Gary L. Fitzpatrick has worked in map libraries for more than seventeen years. He studied geography at the undergraduate level at UCLA and library science in a graduate program at the Catholic University of America. Mr. Fitzpatrick is currently Senior Reference Librarian in the Geography and Map Division of the Library of Congress. A two year assignment to Honolulu while in the U. S. Army sparked an interest in Hawai'i and the Pacific that has resulted in lectures, articles, a bibliography, and exhibits concerning the historical cartography of Hawai'i and the Pacific Basin. Mr. Fitzpatrick is also coauthor of two reference books concerning worldwide distances.
The Early Mapping of Hawaii: Palapala'ainaby Gary L. Fitzpatrick, Riley M. Moffat
This volume traces the story of the mapping of Hawai'i
The cartographic history of Hawai'i began with the arrival of Captain James Cook, the famous explorer and chartmaker, in 1778. Between then and the mid-19th century, visitors to Hawai'i produced a rich assortment of charts and maps depicting the shores, harbors, towns, and volcanoes of the various islands.
This volume traces the story of the mapping of Hawai'i during the pivotal years in which the indigenous society was radically transformed by the peoples and ideas imported from the West. Foreigners introduced the concept of mapmaking to Hawai'i, and they made maps of the islands to satisfy the needs of maritime commerce, missionary endeavors, and scientific investigations.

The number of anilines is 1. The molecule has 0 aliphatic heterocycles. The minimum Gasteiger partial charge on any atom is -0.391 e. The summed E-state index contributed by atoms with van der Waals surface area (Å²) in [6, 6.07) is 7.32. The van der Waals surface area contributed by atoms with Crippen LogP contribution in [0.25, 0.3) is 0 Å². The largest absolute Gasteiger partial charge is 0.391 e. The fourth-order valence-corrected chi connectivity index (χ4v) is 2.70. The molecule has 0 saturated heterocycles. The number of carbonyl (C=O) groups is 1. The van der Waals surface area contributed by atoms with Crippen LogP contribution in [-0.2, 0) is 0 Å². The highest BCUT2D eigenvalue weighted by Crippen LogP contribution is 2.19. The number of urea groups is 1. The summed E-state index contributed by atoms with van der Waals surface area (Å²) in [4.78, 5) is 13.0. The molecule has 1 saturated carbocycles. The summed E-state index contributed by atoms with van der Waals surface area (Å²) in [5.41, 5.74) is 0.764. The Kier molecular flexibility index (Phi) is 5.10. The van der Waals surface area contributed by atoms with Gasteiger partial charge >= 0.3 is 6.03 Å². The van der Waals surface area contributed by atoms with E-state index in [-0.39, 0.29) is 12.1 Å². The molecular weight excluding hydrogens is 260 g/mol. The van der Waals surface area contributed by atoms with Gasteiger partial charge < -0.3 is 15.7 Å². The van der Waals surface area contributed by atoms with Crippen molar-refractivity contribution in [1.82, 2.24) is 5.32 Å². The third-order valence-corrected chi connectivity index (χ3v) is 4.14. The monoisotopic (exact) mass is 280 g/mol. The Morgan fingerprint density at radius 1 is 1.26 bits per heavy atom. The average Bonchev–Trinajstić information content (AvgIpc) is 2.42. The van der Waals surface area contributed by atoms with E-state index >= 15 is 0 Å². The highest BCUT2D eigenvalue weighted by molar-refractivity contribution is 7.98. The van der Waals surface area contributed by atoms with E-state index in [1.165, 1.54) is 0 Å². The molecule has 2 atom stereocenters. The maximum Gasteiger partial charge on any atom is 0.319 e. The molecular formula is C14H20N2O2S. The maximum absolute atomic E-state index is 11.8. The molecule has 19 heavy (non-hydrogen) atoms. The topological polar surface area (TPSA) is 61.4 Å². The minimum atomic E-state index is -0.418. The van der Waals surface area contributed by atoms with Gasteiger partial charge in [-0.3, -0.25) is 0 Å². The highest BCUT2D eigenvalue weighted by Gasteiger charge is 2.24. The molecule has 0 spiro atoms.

Nearly seventy maps, complemented by more than twenty views, portraits, and illustrations, are reproduced here. Included are many charts and harbor plans produced by such famous figures of naval history as James Cook, William Bligh, George Vancouver, Otto von Kotzebue, Urey Lisiansky, Jean Francois de la Perouse, Louis Duperrey, and Charles Wilkes. These richly reproduced charts document the early geography of Honolulu, Lahaina, Hilo, and Kailua - the most important urban areas of modern Hawai'i - as well as many other bays and harbors in the islands.
A major segment of The Early Mapping of Hawai'i examines the contributions of American missionaries in the field of mapping. Mostly produced at the seminary school at Lahainaluna, Maui, these maps introduced geographical education into the Hawaiian school system. The missionaries and their Hawaiian students also produced a landmark map of the islands in 1838, one of the most significant maps in Hawaiian history.
Hawaiian volcanoes have been themajor laboratory for the study of volcanism for nearly 150 years. Reproduced in this volume are the earliest general and detailed maps of Kilauea, Mauna Loa, Haleakala, and the vestiges of volcanic features on O'ahu.
Mr. Fitzpatrick examines the historic maps of Hawai'i from several perspectives. He discusses the people who made them, explains the collaborative process of making charts, interprets what the maps show, and relates the early maps to the documents which they accompanied. The mapping of Hawai'i is shown to be an interesting and revealing part of the history of Hawai'i.
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